Most families in the United State have 1-3 children on the average. We are blessed to have over three hundred children in our family we refer to as "our kids”! Our kids are hungry. Not only for food but the children are starving to hear God's word and have someone love them. For as God said: "If you love me then feed my sheep."
Our kids live in some of the poorest areas in the Dominican Republic. Most of them are being raised by someone other than their mother or father. Many may live in a house with up to fifteen other people and they may include around 8 brothers and sisters.
Our kids live in houses smaller than the size of your average American bedroom. Most houses may or may not have a bed. The house likely has a dirt floor, no bathroom or running water, no kitchen, and a leaky tin roof covered in holes.
Our kids usually have only one outfit to play in and one school uniform (if they can afford one). They live in areas called bateyes that are filled with violence, drugs, gunfire and abuse. However, many of our kids are homeless and do not have a house, family, or anything to call their own.
Our kids are usually hungry, dirty, and sick. We love each and every one of them more than we could possibly put into words. We love them when they are sick.We love them when they are hungry and we love them when they are dirty. In fact, we try to seek out and find "the dirty children" and "the bad children" because we believe they need Jesus the most. We want to build relationships with the kids who have been abandoned and are scared.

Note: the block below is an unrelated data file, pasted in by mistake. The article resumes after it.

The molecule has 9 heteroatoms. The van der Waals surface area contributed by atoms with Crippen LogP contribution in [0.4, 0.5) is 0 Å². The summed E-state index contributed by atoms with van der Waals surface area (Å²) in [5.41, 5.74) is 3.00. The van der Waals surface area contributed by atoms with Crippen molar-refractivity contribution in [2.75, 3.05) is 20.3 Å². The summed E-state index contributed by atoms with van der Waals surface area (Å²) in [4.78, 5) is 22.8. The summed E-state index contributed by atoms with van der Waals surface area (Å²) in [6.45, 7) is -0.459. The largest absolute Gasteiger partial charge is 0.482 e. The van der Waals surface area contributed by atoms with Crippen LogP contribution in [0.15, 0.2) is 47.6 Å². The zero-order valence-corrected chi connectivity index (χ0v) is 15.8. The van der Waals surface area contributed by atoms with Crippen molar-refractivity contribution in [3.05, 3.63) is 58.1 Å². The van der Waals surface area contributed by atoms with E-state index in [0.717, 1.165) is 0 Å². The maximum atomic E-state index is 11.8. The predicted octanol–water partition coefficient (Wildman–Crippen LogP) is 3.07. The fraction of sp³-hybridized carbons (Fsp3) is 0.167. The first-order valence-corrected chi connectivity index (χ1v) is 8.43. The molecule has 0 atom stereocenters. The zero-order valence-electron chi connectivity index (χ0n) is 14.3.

These kids have stories you wouldn’t believe! We want to learn each and every one of their stories. Jesus said "I am not here to heal the righteous but I'm here to heal the sick." And we praise God as He continues to put in front of us: abandoned, abused, sick, and desperate children.
Many people often remark they can’t bear to think about living in such poverty.
Many look at my photographs and say how do "those people" live like that.
But “those people” are our friends. “Those people” all have names.
"Those people" are no longer a statistic, they are real people.
We know each of their names and they call me by mine. When people make comments like that they act as if "those people" choose to be sick or destitute.
I often think what if I was one of “those people”? Would someone stop to help me? Would someone feed me or hold me when I am sick? Would everyone just walk past me? We are all God's children no matter what our story is. No one should be referred to as "those people." #missionaryatheart wants to show the love of God and build hope. So we stop and we keep loving “our kids” one at a time.
How you can help!
We have a variety of ways that you can get involved. #missionaryatheart would not be what it is without the support of others. Through prayer, donations, and raising awareness, we are able to spread God's love and share it in a tangible way.